Chemistry at Play

The BGL Chemical Set

The BGL Chemical Set. Image courtesy of CHF Collections.

In 2003, in The Chemcraft Story, author John Tyler claimed that today's chemists rated a battered and stained modern chemistry-set manual from their childhood more highly than one of the foundation stones of chemistry—Robert Boyle’s 17th-century Skeptical Chymist. How did a toy manual come to displace one of chemical history’s most important books in the minds of chemists?

Chemistry sets were never just toys. Over the years they have been tied to the status of science. Parents saw in them building blocks for a chemistry career, while post–World War II educators found a valuable cold war tool. Later, regulators worried about safety as society took note of the dangers posed by science. Chemistry sets showcased the high value attached to science and suffered when science fell from grace. Today science is once again in the public eye, and chemistry sets are back.

One of the first chemistry sets, or portable chemical chests, is mentioned in Johann Friedrich Göttling’s 1791 text, Description of a Portable Chest of Chemistry or a Complete Collection of Chemical Tests. Originally printed in German, the chests were for use by “Chemists, Physicians, Mineralogists, Metallurgists, Scientific Artists, Manufacturers, Farmers, and the Cultivators of Natural Philosophy.” The contents included glassware, reagents, and a blowpipe. The tests or experiments are basic and provided a firm foundation for those studying the science.

In 1797 James Woodhouse, a professor at what is now the University of Pennsylvania in Philadelphia, wrote the Young Chemists Pocket Companion, his own volume of chemical experiments connected with a portable laboratory. The experiments in Göttling’s and Woodhouse’s works are similar, with a few slight variations in technique and approach. The audience, though, had changed; Woodhouse noted on his title page that he created his Companion and chest for the use of ladies and gentlemen, not just scientists.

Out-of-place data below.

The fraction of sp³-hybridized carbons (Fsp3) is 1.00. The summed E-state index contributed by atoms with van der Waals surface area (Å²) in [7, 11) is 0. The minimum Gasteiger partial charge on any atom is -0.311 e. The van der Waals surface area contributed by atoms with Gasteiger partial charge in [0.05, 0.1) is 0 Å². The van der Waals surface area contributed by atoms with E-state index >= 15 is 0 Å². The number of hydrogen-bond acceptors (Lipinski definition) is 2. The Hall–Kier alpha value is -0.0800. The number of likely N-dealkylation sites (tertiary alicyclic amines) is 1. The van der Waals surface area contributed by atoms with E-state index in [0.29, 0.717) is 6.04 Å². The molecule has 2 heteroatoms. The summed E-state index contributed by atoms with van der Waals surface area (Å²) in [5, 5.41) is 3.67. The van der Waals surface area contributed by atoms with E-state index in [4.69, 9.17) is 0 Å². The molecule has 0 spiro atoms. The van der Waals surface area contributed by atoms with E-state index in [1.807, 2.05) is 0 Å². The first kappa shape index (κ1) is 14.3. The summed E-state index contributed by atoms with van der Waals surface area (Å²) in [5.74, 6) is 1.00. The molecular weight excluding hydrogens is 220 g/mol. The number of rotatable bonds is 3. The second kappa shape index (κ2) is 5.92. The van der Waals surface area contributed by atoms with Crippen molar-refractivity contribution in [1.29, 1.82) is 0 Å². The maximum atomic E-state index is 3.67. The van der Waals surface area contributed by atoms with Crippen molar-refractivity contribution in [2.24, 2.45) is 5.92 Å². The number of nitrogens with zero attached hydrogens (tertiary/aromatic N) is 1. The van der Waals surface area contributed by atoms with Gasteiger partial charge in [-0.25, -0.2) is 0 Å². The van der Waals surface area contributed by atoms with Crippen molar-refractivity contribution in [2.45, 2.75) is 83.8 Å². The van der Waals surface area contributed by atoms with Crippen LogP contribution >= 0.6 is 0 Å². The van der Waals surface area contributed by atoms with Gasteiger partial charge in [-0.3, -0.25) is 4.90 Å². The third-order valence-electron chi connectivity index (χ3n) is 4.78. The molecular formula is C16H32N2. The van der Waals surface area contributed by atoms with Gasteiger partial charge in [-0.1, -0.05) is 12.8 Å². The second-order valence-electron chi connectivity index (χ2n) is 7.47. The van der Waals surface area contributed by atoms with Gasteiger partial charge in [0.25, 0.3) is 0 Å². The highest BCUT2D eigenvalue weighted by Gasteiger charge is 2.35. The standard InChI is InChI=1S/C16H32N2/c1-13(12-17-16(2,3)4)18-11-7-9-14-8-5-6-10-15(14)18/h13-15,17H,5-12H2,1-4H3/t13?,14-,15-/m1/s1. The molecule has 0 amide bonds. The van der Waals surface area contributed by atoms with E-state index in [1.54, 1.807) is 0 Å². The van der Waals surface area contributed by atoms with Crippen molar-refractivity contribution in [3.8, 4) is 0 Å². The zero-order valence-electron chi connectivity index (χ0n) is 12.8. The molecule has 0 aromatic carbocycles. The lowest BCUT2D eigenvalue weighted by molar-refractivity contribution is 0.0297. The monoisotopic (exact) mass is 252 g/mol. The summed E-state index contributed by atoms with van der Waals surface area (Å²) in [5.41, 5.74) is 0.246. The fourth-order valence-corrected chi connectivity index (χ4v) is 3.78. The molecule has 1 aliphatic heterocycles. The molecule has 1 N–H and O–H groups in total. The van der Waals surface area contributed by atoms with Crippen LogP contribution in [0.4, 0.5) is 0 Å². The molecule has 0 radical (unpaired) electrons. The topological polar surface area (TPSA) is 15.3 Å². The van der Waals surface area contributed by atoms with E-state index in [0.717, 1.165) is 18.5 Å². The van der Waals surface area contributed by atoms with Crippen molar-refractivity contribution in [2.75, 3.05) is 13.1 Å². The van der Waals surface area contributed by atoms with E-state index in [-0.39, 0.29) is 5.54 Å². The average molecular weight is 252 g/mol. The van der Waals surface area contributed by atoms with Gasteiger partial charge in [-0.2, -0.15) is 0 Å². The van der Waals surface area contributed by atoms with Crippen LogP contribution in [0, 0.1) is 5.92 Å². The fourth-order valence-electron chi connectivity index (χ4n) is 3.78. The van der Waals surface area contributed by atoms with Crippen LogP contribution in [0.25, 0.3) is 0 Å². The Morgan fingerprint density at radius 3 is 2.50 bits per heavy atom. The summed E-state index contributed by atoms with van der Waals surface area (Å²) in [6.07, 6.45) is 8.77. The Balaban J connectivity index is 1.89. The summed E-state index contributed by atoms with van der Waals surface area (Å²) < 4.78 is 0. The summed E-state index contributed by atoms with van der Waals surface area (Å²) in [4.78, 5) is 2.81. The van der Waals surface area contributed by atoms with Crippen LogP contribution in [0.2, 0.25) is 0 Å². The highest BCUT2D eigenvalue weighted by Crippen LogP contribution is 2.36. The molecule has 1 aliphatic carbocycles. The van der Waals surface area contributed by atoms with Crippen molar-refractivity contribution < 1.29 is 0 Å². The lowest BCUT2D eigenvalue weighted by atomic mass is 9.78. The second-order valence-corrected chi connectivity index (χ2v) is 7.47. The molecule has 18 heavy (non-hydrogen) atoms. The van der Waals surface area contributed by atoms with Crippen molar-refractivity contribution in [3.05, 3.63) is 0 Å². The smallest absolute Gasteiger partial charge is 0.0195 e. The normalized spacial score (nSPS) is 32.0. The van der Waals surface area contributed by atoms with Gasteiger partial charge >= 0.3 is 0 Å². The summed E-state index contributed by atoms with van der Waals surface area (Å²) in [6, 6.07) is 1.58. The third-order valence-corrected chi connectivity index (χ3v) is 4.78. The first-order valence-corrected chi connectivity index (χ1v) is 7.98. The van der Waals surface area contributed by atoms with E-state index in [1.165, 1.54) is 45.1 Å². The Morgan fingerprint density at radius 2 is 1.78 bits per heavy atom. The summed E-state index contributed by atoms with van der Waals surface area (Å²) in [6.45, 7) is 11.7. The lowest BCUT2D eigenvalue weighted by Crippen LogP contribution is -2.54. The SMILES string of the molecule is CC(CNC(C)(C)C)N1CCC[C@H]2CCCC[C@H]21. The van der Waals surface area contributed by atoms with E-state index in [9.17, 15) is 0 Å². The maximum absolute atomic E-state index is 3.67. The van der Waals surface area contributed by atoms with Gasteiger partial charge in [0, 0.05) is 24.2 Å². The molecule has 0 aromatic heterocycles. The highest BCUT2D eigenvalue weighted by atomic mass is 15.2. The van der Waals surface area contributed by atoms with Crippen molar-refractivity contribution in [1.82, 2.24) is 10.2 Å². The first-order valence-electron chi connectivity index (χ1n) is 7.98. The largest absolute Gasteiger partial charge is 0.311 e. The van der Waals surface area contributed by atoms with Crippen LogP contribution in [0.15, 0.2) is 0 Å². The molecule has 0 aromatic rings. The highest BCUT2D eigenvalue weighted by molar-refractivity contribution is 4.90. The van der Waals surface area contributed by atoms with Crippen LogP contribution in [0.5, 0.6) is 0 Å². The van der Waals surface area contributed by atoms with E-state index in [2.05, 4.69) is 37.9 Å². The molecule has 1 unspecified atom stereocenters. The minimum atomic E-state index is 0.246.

Around the same time, chemist Friedrich Accum, best known for his battle against food adulteration, also described experiments for portable chemistry chests. His kits contained at least twice the number of experiments as did Woodhouse’s and Göttling’s and were arranged by the material being tested; all gas experiments in one section, all water experiments in another, and so forth. Accum intended his works only for chemistry students and professionals. Advertisements placed in the front of Accum’s books remind the reader to buy materials at his London shop. In a time of limited advertising, such notices were the only way—aside from word of mouth—companies and dealers could tell people about their products.

Göttling, Woodhouse, and Accum capitalized on the broad popularity science enjoyed by the beginning of the 19th century. Widely publicized public lectures and demonstrations attracted both the elite and the common. Some of the most prestigious scientists of the day, including Michael Faraday and Humphry Davy, became public figures in their own right and frequently gave public demonstrations of their research.

In part, chemistry’s widespread popularity during this time can be attributed to Jane Marcet’s Conversations on Chemistry. First published in England in 1805 and in the United States in 1806, Conversations on Chemistry went through many editions. During the conversations Mrs. B, the main character, demonstrates concepts using simple terms and familiar everyday circumstances. Following Marcet’s lead, people like Mary Townsend, Elizabeth Cady Agassiz, and Reverend J. L. Blake all wrote hugely popular science texts in the same conversational format.